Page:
The Pleiades (M45)

The Pleiades, “The Sisters”, is undoubtedly the best known star cluster in the heavens, easily studied in binoculars.

The story of the Seven Sisters is quickly told.

Strikingly apparent in a fairly empty part of the sky, it shouldn't be necessary to point out The Pleiades. However just to make sure you've got it right, start at Bellatrix (gamma Orion, the upper right corner as you view Orion). Put your thumb on Bellatrix and forefinger on Aldebaran. Now holding this width, move your hand to the northwest. Just before your thumb hits Aldebaran your forefinger will have met The Pleiades.

While the cluster sometimes goes by the name of “The Seven Sisters” several hundred stars make up the cluster. Ten of these carry names, listed below.

Most of the fainter members are grouped toward the western edge. The brightest, Alcyone, is roughly in the centre while Mum and Dad (Pleione and Atlas) are found on the eastern edge.

  The named members of The Pleiades, from top to bottom, starting on the western edge:

    Sterope (or Asterope, 21 and 22 Tauri), two stars 5.76 and 6.4 visual magnitude, form a fairly dim top of a small triangle. You might be challenged to split these two close stars.
    Taygete (19 Tau) is just below and a bit to the west, brighter at 4.30. Taygete is one of the more prominent of the sisters; she bore a son (Lacedaemon) by Zeus and the son grew to become the king of Sparta.
    Maia (20 Tau), 3.87, rounds out this little triangle. She was the eldest of the daughters, known for her beautiful hair. She had an even more notable son by Zeus, Hermes (known to the Romans as Mercury).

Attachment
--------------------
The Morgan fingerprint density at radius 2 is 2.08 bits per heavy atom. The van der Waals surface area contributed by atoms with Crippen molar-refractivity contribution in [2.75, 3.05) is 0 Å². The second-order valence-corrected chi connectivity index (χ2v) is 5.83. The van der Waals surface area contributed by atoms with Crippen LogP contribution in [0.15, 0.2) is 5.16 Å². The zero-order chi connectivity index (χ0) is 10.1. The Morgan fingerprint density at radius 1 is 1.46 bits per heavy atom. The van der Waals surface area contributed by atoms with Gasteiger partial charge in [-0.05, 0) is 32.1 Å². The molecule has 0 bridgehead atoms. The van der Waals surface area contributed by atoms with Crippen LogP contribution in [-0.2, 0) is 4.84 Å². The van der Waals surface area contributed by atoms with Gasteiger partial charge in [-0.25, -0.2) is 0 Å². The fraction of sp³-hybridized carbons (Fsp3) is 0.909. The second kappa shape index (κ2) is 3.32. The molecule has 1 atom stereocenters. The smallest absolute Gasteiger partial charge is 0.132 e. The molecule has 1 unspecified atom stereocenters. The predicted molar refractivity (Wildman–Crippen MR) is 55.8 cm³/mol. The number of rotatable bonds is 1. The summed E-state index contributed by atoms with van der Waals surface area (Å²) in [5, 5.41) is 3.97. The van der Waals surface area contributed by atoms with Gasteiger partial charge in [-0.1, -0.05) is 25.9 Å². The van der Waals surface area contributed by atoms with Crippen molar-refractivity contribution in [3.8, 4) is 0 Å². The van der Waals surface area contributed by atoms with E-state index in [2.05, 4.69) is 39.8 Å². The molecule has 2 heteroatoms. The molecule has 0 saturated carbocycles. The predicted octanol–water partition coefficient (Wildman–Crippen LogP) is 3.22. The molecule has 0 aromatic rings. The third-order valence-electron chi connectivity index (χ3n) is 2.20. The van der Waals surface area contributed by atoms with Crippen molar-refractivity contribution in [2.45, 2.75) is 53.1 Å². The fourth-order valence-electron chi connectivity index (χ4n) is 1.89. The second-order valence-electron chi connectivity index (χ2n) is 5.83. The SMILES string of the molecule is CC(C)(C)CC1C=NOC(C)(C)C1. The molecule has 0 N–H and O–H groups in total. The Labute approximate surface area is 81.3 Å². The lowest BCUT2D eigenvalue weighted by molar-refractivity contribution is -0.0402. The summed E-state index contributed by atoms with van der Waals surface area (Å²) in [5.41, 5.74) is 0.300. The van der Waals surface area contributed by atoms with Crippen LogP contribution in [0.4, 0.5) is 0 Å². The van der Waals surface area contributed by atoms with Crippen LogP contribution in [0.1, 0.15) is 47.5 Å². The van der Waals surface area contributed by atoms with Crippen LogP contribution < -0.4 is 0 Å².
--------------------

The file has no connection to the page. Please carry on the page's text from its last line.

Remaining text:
Celaeno (16 Tau), 5.45, is next, fainter and a bit farther to the west. Just below this star is ...
    Electra (17 Tau), 3.72, who had two sons by Zeus, Dardanus and Iasion. Dardanus built a city at the foot of Mount Ida, which later became known as Troy. Thus he is considered the founder of the Trojans. He is said to have been his father's favourite son.
       Iasion also had a momentous life; he produced two sons with Demeter and was considered a god by the Arcadians.

    Now curving to the east, the southern most star is Merope (23 Tau), 4.14. Merope was the only sister to marry a mortal -- Sisyphus, the king of Corinth, whom Zeus later afflicted with the punishment of pushing a large stone up a hill which, just as it reached the top, rolled back down again, and so Sisyphus pushed it up again ... for eternity.

      Alcyone (eta Tauri), the brightest member with a visual magnitude of 2.85. While the brightest star, she didn't have a particularly momentous life, having a number of offspring with Poseidon.
          This star sits alone, apart from her other sisters and the two parents, which are found on the eastern edge:
      Pleione (28 Tau): 5.05, the mother of the others, is found above. The star is a noted variable.
      Atlas (27 Tau): 3.62, lies to the south of Pleione. Not only the sisters' father, Atlas also fathered many more (the Hesperides, the Hyades, Calypso and so on). Atlas angered Zeus by taking the side of the Titans in their argument with Zeus. For this indiscretion Atlas was saddled with the weight of the world.

    The entire group is enveloped in a very faint nebulosity, the remainder of the stellar nursery that produced the stars. This nebulosity is nearly invisible in telescopes and only clearly evident in long-exposure photography. Occasionally, depending on the quality of the skies, the area around Merope shows evidence of this nebula.

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